Thursday, August 14, 2014

Spelunking Into Ourselves

Yesterday I went with a dear friend to see Audra McDonald in Lady Day at the Emerson Bar and Grill and when this amazing show ended my friend turned to me with tears in her eyes.  She said she could not bear the tragedy of Billie Holiday’s life.  And I told her that I could not believe the wonder of her gift.  It was an odd moment.  My friend riddled with sadness and me with admiration and, I’m not going to lie, even a tinge of jealousy. 

Don’t we all – well at least those of us who are artists - in some way want to dig that deeply, but the fact is how many of us can?  To me it is a little like spelunking.  I’ll only go so far and then the darkness, the narrowness makes me stop.  Fear takes over.  This is something I’ve puzzled over for most of my adult life.  There are moments when I have dipped that far down and it has terrified me. 

I recall many years ago seeing Equus on Broadway.  It was one of the first plays I saw when I came to New York and there was one line and one moment that has never left me.  The play, for those who may not know it, is about a boy who blinds six horses with a railroad spike.  Clearly the boy is insane and most of the play takes place in the asylum where he has been sent along with the fleeting images of the horror he has committed.  There is a moment when the psychiatrist says (and forgive me I do not recall the context), “I can cure him of his madness but I will take away his passion.”

Isn’t that the tightrope all artists are walking?  Between our madness and our passion.  It is a delicate balance, to say the least.  While Flaubert told us to be ordinary in our lives so that we may be wild in our imaginations at times I find it difficult to reconcile the two. 

It brings us back to the age-old question.  Do artists have to suffer?  What was it about Billie Holiday, Piaf, and most recently Robin Williams that made them so destructive?  I suppose I’m one of those who always go back to the mother.  That somewhere in our core we are shattered.  

On the other hand Billie Holiday had a loving relationship with her mother and in the play it seems to be the revoking of her cabaret card after she pleaded guilty to a felony she did not commit.  But Billie was already hooked on heroin so again who is to say.  Is it the art that makes us dig deeper until we have perhaps dug our own graves.  Or is it the art that is our rescuer and enables us to climb out of the holes of despair, at least for a time, in which we have found ourselves.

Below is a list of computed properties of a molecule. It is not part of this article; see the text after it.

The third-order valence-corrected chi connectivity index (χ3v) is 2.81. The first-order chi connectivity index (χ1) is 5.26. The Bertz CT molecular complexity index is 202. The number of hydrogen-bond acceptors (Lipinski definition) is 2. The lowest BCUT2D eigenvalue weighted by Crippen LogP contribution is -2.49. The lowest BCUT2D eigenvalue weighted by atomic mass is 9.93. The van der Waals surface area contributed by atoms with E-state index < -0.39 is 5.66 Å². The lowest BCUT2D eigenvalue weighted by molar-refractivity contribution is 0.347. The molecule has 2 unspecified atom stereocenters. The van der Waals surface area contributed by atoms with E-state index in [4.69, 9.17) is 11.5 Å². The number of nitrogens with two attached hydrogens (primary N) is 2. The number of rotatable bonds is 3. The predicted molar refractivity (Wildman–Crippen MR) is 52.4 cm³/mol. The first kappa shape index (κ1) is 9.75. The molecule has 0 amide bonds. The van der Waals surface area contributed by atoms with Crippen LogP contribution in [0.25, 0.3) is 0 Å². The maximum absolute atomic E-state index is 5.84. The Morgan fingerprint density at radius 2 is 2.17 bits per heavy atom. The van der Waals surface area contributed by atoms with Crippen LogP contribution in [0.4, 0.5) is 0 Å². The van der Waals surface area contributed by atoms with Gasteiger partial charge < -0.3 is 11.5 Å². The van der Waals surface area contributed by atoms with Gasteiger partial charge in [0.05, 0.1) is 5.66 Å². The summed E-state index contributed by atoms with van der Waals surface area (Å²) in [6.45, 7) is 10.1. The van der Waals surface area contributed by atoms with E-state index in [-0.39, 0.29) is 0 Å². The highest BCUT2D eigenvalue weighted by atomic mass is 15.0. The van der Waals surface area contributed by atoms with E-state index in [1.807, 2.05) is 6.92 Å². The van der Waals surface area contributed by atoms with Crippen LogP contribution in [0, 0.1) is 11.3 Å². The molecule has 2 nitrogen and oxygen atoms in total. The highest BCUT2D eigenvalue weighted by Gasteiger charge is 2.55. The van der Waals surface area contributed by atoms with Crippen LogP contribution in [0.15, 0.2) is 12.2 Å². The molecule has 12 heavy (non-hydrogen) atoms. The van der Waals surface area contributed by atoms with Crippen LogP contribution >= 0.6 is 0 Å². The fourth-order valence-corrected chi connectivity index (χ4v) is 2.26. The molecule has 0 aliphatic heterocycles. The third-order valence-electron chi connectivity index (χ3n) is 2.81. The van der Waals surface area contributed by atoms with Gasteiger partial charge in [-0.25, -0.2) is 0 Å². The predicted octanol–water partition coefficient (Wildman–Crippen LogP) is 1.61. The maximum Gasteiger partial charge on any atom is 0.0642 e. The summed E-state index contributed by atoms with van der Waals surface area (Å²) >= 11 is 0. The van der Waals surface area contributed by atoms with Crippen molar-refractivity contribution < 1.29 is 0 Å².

I don’t know.  I have my thoughts, but I cannot know for sure.  Once a read about a Harvard study that showed that creative people remember their childhoods as unhappy, even if they were not.

I still see my friend, her eyes welling with tears over the tragedy of Billie’s life.  And I feel myself in the audience in awe of her gift, and I think that the truth lies somewhere in between in a place few of us can ever really understand. 

Tuesday, August 12, 2014

Dreaming of San Sebastian and beyond...

Much to my dismay it is August in New York and I'm finding myself at home.  It seems that, for reasons I don't understand, I have no place to go. This year I've been to Thailand, Key West, Hong Kong, Barcelona, Mexico, Chicago,  Macau, Red Hook and yet somehow it isn't enough.  Why doesn't someone invite me somewhere?  Why do I do better in motion?  I always have.  And yet the artist needs to settle down.

This painting is of San Sebastian.  I did it last night while watching the news.  I'm not sure why I needed to listen to all the miseries of the world as I painted this serene setting, but for whatever reason I did.  San Sebastian is the closest I have come to a home that isn't my home.  And so I long for it.

So I've been reading Paul Nizan in French (something I haven't done - reading in French that is - since grad school).  Aden-Arabie.  And dreaming of the far away, the beyond, the elsewhere, the not here, the exotic, the Far East, the imaginary cities, imaginary landscapes, places I remember, places that are no longer what they once seemed to be.  My head is full of nostaglia which I believe is a form of denial.  As if some place else is better than here.

Isn't that what Elizabeth Bishop says in "Questions of Travel?"  One of my favorite poems that states the paradox of travel.  "Think of the long trip home.  Should we have stayed at home and thought of here?"
Or as my mother said when she put me aboard the SS France for my junior year abroad, "You take yourself with you."

My mother wasn't the world's wisest woman but that was a wise saying - one I carry with me wherever I go.

But for now I am going no where fast and so I am dreaming of other places.  Why can't I relish these final dog days of summer?  Why do they call them that anyway?  I think I remember that it doesn't really have to do with dogs.  Now I'm dreaming of Labor Day and the bustle of the fall, the busy-ness of it all, and soon I'll be yearning for the days when I found myself with little else to do except dream and paint images of places where I no longer am.